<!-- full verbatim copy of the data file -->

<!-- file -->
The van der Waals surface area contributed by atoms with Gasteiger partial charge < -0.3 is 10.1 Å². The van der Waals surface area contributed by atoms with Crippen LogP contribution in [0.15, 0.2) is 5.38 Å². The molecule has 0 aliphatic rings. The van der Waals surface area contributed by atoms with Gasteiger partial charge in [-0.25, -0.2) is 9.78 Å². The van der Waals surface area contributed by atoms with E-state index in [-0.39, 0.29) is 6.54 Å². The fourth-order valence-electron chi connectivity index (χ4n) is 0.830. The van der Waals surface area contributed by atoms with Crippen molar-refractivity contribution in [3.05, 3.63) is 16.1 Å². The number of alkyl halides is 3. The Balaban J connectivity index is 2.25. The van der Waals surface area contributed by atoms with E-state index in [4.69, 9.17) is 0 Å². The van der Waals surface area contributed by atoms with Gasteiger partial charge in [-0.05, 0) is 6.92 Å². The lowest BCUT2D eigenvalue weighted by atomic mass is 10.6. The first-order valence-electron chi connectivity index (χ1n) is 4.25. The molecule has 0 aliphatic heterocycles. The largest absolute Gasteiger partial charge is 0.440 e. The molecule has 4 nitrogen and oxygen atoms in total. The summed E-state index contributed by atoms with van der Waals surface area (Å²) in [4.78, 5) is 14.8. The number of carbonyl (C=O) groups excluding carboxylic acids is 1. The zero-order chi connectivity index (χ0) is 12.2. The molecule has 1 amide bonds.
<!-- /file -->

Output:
The van der Waals surface area contributed by atoms with Gasteiger partial charge < -0.3 is 10.1 Å². The van der Waals surface area contributed by atoms with Crippen LogP contribution in [0.15, 0.2) is 5.38 Å². The molecule has 0 aliphatic rings. The van der Waals surface area contributed by atoms with Gasteiger partial charge in [-0.25, -0.2) is 9.78 Å². The van der Waals surface area contributed by atoms with E-state index in [-0.39, 0.29) is 6.54 Å². The fourth-order valence-electron chi connectivity index (χ4n) is 0.830. The van der Waals surface area contributed by atoms with Crippen molar-refractivity contribution in [3.05, 3.63) is 16.1 Å². The number of alkyl halides is 3. The Balaban J connectivity index is 2.25. The van der Waals surface area contributed by atoms with E-state index in [4.69, 9.17) is 0 Å². The van der Waals surface area contributed by atoms with Gasteiger partial charge in [-0.05, 0) is 6.92 Å². The lowest BCUT2D eigenvalue weighted by atomic mass is 10.6. The first-order valence-electron chi connectivity index (χ1n) is 4.25. The molecule has 0 aliphatic heterocycles. The largest absolute Gasteiger partial charge is 0.440 e. The molecule has 4 nitrogen and oxygen atoms in total. The summed E-state index contributed by atoms with van der Waals surface area (Å²) in [4.78, 5) is 14.8. The number of carbonyl (C=O) groups excluding carboxylic acids is 1. The zero-order chi connectivity index (χ0) is 12.2. The molecule has 1 amide bonds.